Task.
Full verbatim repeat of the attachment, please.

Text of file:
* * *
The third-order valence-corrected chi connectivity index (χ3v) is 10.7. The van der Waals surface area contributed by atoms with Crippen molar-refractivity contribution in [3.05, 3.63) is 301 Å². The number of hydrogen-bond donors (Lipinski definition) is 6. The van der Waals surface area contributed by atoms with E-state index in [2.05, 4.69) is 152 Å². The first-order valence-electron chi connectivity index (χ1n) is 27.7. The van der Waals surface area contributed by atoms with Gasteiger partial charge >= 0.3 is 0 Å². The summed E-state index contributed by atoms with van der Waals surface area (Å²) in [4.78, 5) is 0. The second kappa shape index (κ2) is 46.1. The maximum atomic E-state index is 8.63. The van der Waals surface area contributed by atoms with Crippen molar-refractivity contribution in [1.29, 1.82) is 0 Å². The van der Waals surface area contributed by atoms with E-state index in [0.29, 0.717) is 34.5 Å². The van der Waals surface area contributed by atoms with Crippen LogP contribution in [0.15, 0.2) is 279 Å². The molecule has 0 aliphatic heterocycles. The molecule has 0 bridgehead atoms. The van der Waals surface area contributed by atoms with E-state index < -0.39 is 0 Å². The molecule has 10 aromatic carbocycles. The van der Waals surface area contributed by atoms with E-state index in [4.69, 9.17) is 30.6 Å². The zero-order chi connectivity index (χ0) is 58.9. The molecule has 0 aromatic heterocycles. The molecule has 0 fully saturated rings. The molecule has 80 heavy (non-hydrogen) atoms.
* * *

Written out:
The third-order valence-corrected chi connectivity index (χ3v) is 10.7. The van der Waals surface area contributed by atoms with Crippen molar-refractivity contribution in [3.05, 3.63) is 301 Å². The number of hydrogen-bond donors (Lipinski definition) is 6. The van der Waals surface area contributed by atoms with E-state index in [2.05, 4.69) is 152 Å². The first-order valence-electron chi connectivity index (χ1n) is 27.7. The van der Waals surface area contributed by atoms with Gasteiger partial charge >= 0.3 is 0 Å². The summed E-state index contributed by atoms with van der Waals surface area (Å²) in [4.78, 5) is 0. The second kappa shape index (κ2) is 46.1. The maximum atomic E-state index is 8.63. The van der Waals surface area contributed by atoms with Crippen molar-refractivity contribution in [1.29, 1.82) is 0 Å². The van der Waals surface area contributed by atoms with E-state index in [0.29, 0.717) is 34.5 Å². The van der Waals surface area contributed by atoms with Crippen LogP contribution in [0.15, 0.2) is 279 Å². The molecule has 0 aliphatic heterocycles. The molecule has 0 bridgehead atoms. The van der Waals surface area contributed by atoms with E-state index < -0.39 is 0 Å². The molecule has 10 aromatic carbocycles. The van der Waals surface area contributed by atoms with E-state index in [4.69, 9.17) is 30.6 Å². The zero-order chi connectivity index (χ0) is 58.9. The molecule has 0 aromatic heterocycles. The molecule has 0 fully saturated rings. The molecule has 80 heavy (non-hydrogen) atoms.